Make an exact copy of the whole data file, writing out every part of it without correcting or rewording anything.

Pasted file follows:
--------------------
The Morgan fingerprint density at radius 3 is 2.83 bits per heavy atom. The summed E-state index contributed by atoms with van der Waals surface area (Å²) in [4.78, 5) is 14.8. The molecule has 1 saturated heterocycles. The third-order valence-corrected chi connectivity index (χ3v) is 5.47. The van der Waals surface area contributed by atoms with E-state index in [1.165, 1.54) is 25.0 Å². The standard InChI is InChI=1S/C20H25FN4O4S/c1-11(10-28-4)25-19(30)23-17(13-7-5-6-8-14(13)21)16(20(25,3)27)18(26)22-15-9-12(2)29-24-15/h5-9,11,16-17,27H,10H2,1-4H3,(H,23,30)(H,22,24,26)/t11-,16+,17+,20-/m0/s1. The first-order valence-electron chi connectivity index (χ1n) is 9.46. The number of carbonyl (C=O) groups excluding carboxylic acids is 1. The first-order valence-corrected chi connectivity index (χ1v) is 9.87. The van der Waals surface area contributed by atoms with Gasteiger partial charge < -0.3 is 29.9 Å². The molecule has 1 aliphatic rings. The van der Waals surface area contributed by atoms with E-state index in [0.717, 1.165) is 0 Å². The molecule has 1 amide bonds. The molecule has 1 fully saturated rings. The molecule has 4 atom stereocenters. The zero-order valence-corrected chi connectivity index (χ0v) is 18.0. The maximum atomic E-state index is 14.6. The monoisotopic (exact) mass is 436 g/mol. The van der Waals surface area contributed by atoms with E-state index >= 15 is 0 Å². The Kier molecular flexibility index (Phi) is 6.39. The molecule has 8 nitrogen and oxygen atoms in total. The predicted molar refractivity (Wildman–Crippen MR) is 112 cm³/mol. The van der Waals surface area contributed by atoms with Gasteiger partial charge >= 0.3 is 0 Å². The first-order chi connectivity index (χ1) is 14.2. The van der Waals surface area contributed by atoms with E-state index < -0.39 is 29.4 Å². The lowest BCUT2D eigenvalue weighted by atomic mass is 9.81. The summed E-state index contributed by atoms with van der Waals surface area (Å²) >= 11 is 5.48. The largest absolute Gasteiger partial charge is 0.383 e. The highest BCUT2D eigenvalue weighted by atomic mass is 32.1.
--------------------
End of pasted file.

The Morgan fingerprint density at radius 3 is 2.83 bits per heavy atom. The summed E-state index contributed by atoms with van der Waals surface area (Å²) in [4.78, 5) is 14.8. The molecule has 1 saturated heterocycles. The third-order valence-corrected chi connectivity index (χ3v) is 5.47. The van der Waals surface area contributed by atoms with E-state index in [1.165, 1.54) is 25.0 Å². The standard InChI is InChI=1S/C20H25FN4O4S/c1-11(10-28-4)25-19(30)23-17(13-7-5-6-8-14(13)21)16(20(25,3)27)18(26)22-15-9-12(2)29-24-15/h5-9,11,16-17,27H,10H2,1-4H3,(H,23,30)(H,22,24,26)/t11-,16+,17+,20-/m0/s1. The first-order valence-electron chi connectivity index (χ1n) is 9.46. The number of carbonyl (C=O) groups excluding carboxylic acids is 1. The first-order valence-corrected chi connectivity index (χ1v) is 9.87. The van der Waals surface area contributed by atoms with Gasteiger partial charge < -0.3 is 29.9 Å². The molecule has 1 aliphatic rings. The van der Waals surface area contributed by atoms with E-state index in [0.717, 1.165) is 0 Å². The molecule has 1 amide bonds. The molecule has 1 fully saturated rings. The molecule has 4 atom stereocenters. The zero-order valence-corrected chi connectivity index (χ0v) is 18.0. The maximum atomic E-state index is 14.6. The monoisotopic (exact) mass is 436 g/mol. The van der Waals surface area contributed by atoms with E-state index >= 15 is 0 Å². The Kier molecular flexibility index (Phi) is 6.39. The molecule has 8 nitrogen and oxygen atoms in total. The predicted molar refractivity (Wildman–Crippen MR) is 112 cm³/mol. The van der Waals surface area contributed by atoms with Gasteiger partial charge >= 0.3 is 0 Å². The first-order chi connectivity index (χ1) is 14.2. The van der Waals surface area contributed by atoms with E-state index < -0.39 is 29.4 Å². The lowest BCUT2D eigenvalue weighted by atomic mass is 9.81. The summed E-state index contributed by atoms with van der Waals surface area (Å²) >= 11 is 5.48. The largest absolute Gasteiger partial charge is 0.383 e. The highest BCUT2D eigenvalue weighted by atomic mass is 32.1.